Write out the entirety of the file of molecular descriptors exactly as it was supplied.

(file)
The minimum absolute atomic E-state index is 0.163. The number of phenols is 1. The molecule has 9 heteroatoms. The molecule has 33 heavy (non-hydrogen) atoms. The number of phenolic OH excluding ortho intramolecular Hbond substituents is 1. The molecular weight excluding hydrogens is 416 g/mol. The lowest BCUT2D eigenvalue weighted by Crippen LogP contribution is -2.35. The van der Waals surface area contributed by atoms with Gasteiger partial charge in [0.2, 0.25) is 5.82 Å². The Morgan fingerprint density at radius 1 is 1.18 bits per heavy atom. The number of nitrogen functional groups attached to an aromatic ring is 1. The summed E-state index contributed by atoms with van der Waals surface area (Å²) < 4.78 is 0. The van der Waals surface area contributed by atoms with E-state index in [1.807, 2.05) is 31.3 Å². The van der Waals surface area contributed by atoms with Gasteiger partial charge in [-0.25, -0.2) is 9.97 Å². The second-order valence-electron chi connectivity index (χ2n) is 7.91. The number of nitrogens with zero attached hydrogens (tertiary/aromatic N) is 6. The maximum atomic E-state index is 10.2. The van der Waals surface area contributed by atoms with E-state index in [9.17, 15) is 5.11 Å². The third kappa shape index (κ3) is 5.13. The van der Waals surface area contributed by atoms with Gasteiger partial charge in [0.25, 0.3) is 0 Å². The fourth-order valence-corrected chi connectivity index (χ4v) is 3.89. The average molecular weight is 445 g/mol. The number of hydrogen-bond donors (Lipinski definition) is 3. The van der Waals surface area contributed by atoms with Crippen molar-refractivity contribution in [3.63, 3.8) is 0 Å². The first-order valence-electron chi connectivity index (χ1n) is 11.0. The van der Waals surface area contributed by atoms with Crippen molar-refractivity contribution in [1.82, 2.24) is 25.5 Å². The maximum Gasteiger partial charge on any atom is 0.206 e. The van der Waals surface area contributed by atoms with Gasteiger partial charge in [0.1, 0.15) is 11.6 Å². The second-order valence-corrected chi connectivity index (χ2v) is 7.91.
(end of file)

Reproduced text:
The minimum absolute atomic E-state index is 0.163. The number of phenols is 1. The molecule has 9 heteroatoms. The molecule has 33 heavy (non-hydrogen) atoms. The number of phenolic OH excluding ortho intramolecular Hbond substituents is 1. The molecular weight excluding hydrogens is 416 g/mol. The lowest BCUT2D eigenvalue weighted by Crippen LogP contribution is -2.35. The van der Waals surface area contributed by atoms with Gasteiger partial charge in [0.2, 0.25) is 5.82 Å². The Morgan fingerprint density at radius 1 is 1.18 bits per heavy atom. The number of nitrogen functional groups attached to an aromatic ring is 1. The summed E-state index contributed by atoms with van der Waals surface area (Å²) < 4.78 is 0. The van der Waals surface area contributed by atoms with E-state index in [1.807, 2.05) is 31.3 Å². The van der Waals surface area contributed by atoms with Gasteiger partial charge in [-0.25, -0.2) is 9.97 Å². The second-order valence-electron chi connectivity index (χ2n) is 7.91. The number of nitrogens with zero attached hydrogens (tertiary/aromatic N) is 6. The maximum atomic E-state index is 10.2. The van der Waals surface area contributed by atoms with E-state index in [9.17, 15) is 5.11 Å². The third kappa shape index (κ3) is 5.13. The van der Waals surface area contributed by atoms with Gasteiger partial charge in [0.25, 0.3) is 0 Å². The fourth-order valence-corrected chi connectivity index (χ4v) is 3.89. The average molecular weight is 445 g/mol. The number of hydrogen-bond donors (Lipinski definition) is 3. The van der Waals surface area contributed by atoms with Crippen molar-refractivity contribution in [3.63, 3.8) is 0 Å². The first-order valence-electron chi connectivity index (χ1n) is 11.0. The van der Waals surface area contributed by atoms with Crippen molar-refractivity contribution in [1.82, 2.24) is 25.5 Å². The maximum Gasteiger partial charge on any atom is 0.206 e. The van der Waals surface area contributed by atoms with Gasteiger partial charge in [0.1, 0.15) is 11.6 Å². The second-order valence-corrected chi connectivity index (χ2v) is 7.91.